Period Equity: How to Adopt a Period-Friendly Policy

Offering time off for menstruation, often referred to as period leave, is uncommon for companies in the United States. While countries such as Russia, Japan, Mexico, and others have offered this benefit for decades.

Key takeaways:
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    Period leave has been available in some countries for decades.
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    Normalizing discussion of menstruation may reduce stigma.
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    Some fear period leave could cause workplace discrimination.
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    Carefully word policies and educate employees.

Controversy remains about whether period leaves can lessen the taboo around discussing menstruation and empower women or produce unintended consequences and reduce women's equity in the workplace.

Social stigma and menstruation

Since discussing menstruation is often socially unacceptable, it's not a topic that’s easy to discuss in the workplace. This stigma may cause some menstruators to continue to work while keeping their distress a secret. Presenteeism, or employees working while sick, isn’t always helpful to the company.

A 2017 survey in the Netherlands reported that those who worked while suffering from painful menstrual conditions resulted in nearly nine days of lost productivity per year.

Employees who silently push through difficult menstrual symptoms such as cramping, backaches, and migraines may also avoid seeking treatment for painful menstrual conditions.

Menstrual conditions

Menstruation symptoms vary from person to person, and while some experience mild discomfort, others may suffer significant pain and other debilitating symptoms. There are many disorders related to the menstrual cycle which can cause excessive bleeding or exacerbate the pain and discomfort during this time of the month:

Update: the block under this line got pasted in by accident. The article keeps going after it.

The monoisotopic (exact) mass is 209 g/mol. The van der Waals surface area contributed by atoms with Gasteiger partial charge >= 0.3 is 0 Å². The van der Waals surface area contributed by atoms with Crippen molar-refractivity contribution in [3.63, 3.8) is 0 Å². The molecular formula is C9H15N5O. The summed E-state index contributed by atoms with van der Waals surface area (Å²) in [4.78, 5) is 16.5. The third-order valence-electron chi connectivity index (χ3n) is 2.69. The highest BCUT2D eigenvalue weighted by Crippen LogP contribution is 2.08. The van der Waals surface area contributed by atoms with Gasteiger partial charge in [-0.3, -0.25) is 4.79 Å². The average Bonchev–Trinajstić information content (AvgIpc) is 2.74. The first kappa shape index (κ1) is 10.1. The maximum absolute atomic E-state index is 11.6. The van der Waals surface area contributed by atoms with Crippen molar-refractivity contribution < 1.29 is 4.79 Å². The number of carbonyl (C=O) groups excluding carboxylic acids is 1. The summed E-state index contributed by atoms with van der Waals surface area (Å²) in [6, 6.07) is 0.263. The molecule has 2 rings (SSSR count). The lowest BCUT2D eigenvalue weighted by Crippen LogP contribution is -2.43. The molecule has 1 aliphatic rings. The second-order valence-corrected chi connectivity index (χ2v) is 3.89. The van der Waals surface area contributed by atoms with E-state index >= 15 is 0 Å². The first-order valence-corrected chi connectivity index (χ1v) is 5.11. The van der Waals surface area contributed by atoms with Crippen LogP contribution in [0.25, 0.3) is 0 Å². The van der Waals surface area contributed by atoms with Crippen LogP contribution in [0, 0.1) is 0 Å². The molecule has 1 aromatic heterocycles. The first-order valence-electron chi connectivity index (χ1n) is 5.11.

• Endometriosis.
  • Uterine fibroids.
  • Dysmenorrhea.
  • Premenstrual Dysphoric Disorder (PMDD).
  • Polycystic Ovary Syndrome (PCOS).

Ways companies can support a period policy

Select companies have adopted various policies to promote menstrual health and destigmatize menstruation.

These period policies may include:

Paid or unpaid leave time, varying from 1-3 days per month.

Providing a comfortable area in the office to rest, sometimes referred to as a well-being room.

Offering free menstrual hygiene products in company restrooms.

Having flexible work options, such as working from home during difficult days of the menstrual cycle.

Pros of period leave

Despite concerns about a lack of support or feelings of resentment, according to a survey in May 2022, both men and women supported period leave.

Russia and Japan may have initially implemented period leave policies to care for a woman's reproductive health by releasing them from work, but other positive benefits may include:

Company culture of trust and good faith.

Inclusiveness of biological differences in the workplace.